Make your own Champaign

16 Jul
Explosive RED sparkling wine

Explosive RED sparkling wine

My sister and her family live in the Dao wine region in the interior of Portugal. I’m normally not a red wine person, but still I got the hang of a good glass of Dao with a (fatty) Portuguese meal. So I thought it would be nice’n’cultural to go and visit some Dao vineyards and cellars

Hm, Portugal is not France, the only place to find wine in Portugal seems to be in the supermarket. But I didn’t want to give up on the idea and did the impossible (despite the fact that the municipal internet service had categorized all websites about wine as ‘Drugs’, and thus blocked access to them): we found a family winery that was willing to welcome us. It wasn’t Dao, but lovely sparkling RED wine (never had that before) and they even explained us how to make it: (see also Wikipedia)

Here it goes:

We thought we’d arrive at some old mansion with vineyards around as far as the eye could reach, but alas, Portugal is (still) not France and we arrived in a factory style warehouse in Anadia village. The family business was called Arcos do Rei, but their wines have all kinds of different names – their main trophy wine being Vasco da Gama sparkling wine, judging from the walls covered in prize certificates they won with it in France, China, Brussels, etc.

How to make Champaign

The wine lab for testing the wine

The wine lab for testing the wine

I hope no French are reading this, because only sparkling wine from the Champaign region is allowed to be called Champaign, but the wine produced at Arcos do Rei is a sparkling wine produced according to the ‘methode champenoise’ (or metodo clasico) with the 2nd fermentation in the bottle. The difference with Champaign is mainly the price (and the grapes).

Champaign is basically wine that’s fermented a second time in the bottle (aha, that explains the headaches…). Arcos do Rei produces some of their own ‘base-wine’  but simply buys the rest from farmers and wineries all around. They add yeast and sugar to it and cork the bottle shut, which creates the dangerously delicious bubbles. That’s the reason why the champaign bottles are so thick to withstand the pressure, and even so every once so often some of the bottles explode (So you be warned – even though the biggest risk is in the 2 first months).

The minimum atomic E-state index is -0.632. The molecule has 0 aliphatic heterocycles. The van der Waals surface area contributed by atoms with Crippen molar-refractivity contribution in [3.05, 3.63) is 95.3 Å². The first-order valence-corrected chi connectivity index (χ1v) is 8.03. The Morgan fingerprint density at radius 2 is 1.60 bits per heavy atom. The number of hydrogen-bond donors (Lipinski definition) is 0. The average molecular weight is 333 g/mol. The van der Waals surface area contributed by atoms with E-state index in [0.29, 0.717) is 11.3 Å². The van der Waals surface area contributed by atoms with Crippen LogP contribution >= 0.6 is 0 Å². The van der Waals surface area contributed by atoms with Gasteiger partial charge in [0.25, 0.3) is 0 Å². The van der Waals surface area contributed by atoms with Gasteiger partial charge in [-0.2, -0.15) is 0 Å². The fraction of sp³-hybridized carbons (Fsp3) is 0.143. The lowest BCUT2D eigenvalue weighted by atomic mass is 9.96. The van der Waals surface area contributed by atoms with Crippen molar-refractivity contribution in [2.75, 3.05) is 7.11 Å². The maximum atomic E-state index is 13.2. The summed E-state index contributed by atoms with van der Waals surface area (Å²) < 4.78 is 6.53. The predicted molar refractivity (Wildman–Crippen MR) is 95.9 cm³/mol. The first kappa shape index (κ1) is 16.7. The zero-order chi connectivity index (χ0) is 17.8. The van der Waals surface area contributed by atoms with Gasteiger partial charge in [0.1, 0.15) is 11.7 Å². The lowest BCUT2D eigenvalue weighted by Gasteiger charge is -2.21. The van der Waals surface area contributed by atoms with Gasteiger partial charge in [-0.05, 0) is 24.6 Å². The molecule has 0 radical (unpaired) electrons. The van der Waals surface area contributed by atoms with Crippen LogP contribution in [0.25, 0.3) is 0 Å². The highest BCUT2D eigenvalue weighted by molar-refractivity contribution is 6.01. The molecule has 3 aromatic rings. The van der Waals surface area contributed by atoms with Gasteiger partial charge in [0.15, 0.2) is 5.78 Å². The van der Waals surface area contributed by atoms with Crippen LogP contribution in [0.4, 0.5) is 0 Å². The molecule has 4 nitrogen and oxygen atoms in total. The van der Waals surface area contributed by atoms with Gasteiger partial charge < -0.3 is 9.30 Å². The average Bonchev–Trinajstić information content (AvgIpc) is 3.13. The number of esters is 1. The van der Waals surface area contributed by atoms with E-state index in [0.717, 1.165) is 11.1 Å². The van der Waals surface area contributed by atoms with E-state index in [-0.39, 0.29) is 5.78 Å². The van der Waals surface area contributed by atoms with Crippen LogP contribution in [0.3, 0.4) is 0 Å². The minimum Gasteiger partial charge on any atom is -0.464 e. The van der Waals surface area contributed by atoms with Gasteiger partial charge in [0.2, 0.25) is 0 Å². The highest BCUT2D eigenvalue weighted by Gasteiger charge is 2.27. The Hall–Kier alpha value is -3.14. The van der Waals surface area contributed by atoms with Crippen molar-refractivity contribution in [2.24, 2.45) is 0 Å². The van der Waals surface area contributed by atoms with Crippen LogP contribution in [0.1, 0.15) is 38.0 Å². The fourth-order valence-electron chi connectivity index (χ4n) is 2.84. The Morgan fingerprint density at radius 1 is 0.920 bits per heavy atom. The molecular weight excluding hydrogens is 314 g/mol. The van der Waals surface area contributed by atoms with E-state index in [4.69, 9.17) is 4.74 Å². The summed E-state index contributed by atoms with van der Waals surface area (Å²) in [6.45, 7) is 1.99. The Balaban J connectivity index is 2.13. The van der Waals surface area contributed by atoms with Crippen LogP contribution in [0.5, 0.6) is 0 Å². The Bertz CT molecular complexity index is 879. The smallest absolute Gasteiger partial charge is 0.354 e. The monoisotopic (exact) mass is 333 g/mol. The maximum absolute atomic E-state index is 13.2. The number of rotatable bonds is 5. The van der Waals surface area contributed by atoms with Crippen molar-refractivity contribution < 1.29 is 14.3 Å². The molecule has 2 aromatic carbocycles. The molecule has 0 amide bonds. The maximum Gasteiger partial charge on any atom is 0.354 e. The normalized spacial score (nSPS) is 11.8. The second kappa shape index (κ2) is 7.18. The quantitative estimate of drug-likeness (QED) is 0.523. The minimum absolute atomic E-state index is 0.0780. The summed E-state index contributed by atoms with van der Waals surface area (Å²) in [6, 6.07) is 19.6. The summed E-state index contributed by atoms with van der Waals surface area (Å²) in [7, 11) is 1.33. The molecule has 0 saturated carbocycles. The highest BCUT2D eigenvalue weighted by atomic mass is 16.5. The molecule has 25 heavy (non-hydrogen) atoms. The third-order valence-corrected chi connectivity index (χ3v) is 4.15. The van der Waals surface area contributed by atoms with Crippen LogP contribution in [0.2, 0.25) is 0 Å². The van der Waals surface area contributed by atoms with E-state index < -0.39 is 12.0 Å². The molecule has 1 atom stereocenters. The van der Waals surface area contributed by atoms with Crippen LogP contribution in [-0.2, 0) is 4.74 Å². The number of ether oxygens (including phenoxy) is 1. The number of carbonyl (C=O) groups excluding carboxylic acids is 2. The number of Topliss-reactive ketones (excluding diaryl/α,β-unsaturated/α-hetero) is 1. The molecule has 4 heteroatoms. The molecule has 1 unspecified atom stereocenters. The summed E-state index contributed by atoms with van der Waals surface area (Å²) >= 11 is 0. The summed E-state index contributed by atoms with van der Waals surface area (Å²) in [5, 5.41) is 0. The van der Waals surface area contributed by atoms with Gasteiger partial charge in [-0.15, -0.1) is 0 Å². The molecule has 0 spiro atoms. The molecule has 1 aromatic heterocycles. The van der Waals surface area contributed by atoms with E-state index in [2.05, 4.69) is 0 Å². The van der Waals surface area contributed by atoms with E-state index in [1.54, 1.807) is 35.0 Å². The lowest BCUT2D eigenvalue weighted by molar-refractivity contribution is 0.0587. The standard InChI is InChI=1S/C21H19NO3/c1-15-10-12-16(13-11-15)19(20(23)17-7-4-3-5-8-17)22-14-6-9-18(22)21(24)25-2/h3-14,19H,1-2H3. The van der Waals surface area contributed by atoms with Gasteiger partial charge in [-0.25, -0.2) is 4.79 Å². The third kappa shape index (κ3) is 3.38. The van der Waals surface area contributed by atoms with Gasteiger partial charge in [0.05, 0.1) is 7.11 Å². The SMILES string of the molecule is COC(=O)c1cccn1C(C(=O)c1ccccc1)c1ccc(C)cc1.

The wine tilting (riddling) racks

The wine tilting (riddling) racks

The added yeast and sugar also leaves sediment, which of course consumers would not be happy about (and surely the EU has rules against laxative sediment in champaign – but not in the Belgian beers funnily enough ignore these rules as some have sediment). To remove the sediment, the bottles are stored up side down for about a year in special tilted wine racks (riddling racks). For the first two months, Senhora Turnaround gives each of the 800000 bottles a quarter twist every day to avoid the sediment sticking to the side of the bottle (what a job – and she’s doing it for 30 years now! But soon replaced by a machine…).

So how to get the sediment out of the bottle neck after one year?

Wearing white dustcoats according to strict hygiene rules

Wearing white dustcoats according to strict hygiene rules

“Simple” – you freeze the top of the bottle, just where the sediment is. Then you uncork the bottle and let the ice cube (with sediment) fall out – but turning the bottle back to an upward position to avoid the wine to flow out. (Luckily they have machines to do this). To finish the process, you need to top up the bottle till the regulatory 75cl and put the final cork in, held in place by the ‘muselet’ (wire retainer). If you top up the bottle with the base wine, the wine will become a ‘Brut’ wine (dry – max 15g sugar per liter). But you can also add sweet(er) grape most (natural sweet grape extract) so that you’ll get a ‘Demi-Sec’ (half dry, more sweet – max 30g sugar per liter).